Ridership on Metro Transit's buses and trains last year plunged by more than half, as many passengers avoided public transportation during the COVID-19 pandemic.

All told, Metro Transit provided 38.4 million rides in the Twin Cities in 2020, compared with 82.5 million in 2019 — a decline of 53%, according to figures released Monday by the Metropolitan Council.

Metro Transit isn't the only public transportation agency to see such a steep decline, as more people telecommute to avoid the risk of contracting COVID.

Transit ridership nationally dropped 79% last year when compared with 2019, according to the American Public Transportation Association, a Washington, D.C.-based industry association.

"The pace of the vaccine may determine the pace of ridership in 2021," said Eric Lind, Metro Transit's manager of research and analytics, at a Met Council Transportation Committee meeting Monday.

The biggest losses last year came on the Northstar commuter rail line, which links downtown Minneapolis with Big Lake. Ridership on Northstar dropped by 80% to 152,455, while ridership on express and commuter buses was down 76%.

Bus-rapid transit, including the A and C lines, fared better than other types of transportation within the Metro Transit system. Ridership on those lines last year totaled about 2.4 million, a decline of 24% from the previous year.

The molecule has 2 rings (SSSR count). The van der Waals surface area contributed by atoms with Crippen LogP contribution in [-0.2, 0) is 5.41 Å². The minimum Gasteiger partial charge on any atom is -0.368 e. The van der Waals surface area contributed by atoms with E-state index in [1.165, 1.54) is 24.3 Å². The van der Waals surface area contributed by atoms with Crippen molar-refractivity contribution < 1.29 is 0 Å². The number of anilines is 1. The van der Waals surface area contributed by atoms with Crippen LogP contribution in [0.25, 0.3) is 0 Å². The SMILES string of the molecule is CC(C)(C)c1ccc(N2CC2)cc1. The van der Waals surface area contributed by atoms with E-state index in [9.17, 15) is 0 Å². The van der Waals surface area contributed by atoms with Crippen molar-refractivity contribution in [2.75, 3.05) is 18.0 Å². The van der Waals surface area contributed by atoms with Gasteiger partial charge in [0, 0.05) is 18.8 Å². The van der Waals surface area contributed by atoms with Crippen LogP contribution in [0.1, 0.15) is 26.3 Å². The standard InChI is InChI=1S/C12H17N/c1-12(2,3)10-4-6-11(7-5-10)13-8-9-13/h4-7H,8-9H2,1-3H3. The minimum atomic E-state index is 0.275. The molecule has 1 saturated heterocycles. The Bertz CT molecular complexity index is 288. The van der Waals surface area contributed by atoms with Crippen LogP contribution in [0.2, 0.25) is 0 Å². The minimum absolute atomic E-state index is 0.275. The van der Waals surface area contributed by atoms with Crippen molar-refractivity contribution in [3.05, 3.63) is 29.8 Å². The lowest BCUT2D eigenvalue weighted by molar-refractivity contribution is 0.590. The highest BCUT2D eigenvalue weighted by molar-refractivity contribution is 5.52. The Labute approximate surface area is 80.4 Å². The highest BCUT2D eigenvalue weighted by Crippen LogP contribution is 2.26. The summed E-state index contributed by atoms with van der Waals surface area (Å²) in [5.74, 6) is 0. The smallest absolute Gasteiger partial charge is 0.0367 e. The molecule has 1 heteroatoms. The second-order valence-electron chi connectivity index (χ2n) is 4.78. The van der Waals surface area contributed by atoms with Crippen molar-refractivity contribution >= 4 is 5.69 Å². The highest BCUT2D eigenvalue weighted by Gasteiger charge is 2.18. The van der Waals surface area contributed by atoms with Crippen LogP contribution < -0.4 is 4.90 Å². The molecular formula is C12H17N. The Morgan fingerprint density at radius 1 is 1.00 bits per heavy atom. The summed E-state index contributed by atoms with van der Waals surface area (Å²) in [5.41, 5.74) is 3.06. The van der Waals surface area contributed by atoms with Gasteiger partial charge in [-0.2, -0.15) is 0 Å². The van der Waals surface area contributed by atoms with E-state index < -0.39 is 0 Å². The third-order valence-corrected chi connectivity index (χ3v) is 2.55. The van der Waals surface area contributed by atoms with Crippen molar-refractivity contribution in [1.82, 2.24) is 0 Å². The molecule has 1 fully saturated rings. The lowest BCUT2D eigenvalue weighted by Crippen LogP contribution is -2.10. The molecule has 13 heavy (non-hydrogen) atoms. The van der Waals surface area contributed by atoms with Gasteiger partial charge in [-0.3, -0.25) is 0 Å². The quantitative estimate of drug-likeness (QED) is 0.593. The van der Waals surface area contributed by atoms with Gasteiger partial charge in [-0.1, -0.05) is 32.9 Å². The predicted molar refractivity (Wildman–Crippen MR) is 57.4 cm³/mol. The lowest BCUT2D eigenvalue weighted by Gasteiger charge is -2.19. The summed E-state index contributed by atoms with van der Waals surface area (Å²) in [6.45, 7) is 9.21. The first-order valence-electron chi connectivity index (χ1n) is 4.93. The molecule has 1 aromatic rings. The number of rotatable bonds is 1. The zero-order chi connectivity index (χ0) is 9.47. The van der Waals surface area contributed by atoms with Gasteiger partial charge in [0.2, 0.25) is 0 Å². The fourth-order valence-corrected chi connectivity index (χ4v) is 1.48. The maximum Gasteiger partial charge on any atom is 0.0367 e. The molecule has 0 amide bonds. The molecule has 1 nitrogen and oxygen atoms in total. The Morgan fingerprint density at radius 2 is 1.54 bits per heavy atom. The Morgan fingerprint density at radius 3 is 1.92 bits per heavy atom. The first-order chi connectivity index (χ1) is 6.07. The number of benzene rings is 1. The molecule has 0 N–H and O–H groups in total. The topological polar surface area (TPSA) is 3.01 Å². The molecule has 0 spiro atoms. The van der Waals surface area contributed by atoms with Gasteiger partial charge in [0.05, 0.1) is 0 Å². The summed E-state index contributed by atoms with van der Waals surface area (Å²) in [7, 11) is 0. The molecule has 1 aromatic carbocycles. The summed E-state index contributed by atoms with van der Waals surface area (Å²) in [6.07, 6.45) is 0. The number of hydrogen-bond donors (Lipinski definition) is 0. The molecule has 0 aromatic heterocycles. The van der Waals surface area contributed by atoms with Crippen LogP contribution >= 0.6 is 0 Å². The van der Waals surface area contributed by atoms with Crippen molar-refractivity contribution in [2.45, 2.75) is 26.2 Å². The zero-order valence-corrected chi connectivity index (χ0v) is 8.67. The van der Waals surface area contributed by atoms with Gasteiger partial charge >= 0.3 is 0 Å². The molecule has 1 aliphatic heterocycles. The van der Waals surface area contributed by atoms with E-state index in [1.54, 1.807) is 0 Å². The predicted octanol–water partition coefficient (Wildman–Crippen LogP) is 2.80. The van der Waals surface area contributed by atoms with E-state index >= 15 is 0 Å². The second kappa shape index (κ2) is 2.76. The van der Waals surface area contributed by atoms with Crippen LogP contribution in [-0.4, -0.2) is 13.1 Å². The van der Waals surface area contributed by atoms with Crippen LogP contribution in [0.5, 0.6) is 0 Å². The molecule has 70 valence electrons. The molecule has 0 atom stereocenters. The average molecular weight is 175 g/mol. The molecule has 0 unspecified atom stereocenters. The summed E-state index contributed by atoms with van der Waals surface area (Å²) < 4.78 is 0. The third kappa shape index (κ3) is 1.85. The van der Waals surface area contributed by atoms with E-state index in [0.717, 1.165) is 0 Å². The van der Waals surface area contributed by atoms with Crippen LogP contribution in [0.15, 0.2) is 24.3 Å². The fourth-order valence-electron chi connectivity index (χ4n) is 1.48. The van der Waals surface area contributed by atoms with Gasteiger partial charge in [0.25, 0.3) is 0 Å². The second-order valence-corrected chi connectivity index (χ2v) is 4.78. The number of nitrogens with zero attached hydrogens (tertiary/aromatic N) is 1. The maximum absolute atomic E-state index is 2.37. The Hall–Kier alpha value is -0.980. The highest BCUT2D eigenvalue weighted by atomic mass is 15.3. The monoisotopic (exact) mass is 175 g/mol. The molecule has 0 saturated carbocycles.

The rapid buses, which feature expanded stations and faster service, are a big part of the transit agency's future plans, with more routes in the works.

Local bus service was down 48%, but with ridership of about 22 million in 2020 it remained the workhorse of the Twin Cities transit system. Light-rail ridership on the Blue and Green lines was down by 59%, to 10.3 million.

Ridership in the first quarter of last year was actually trending higher than 2019, before the full effect of the pandemic hit around April 1.

Since the outbreak, Metro Transit has limited ridership on buses and trains to essential trips, such as forays to the grocery store, work and medical appointments. Masks are now required by federal law on buses and trains.

It's unclear when transit ridership will be restored to 2019 levels.

"There is a big question mark out there about the role of telecommuting into the future," Lind said. The changing nature of commuting "does pose a challenge, but it's a challenge we're understanding more and more."

Janet Moore • 612-673-7752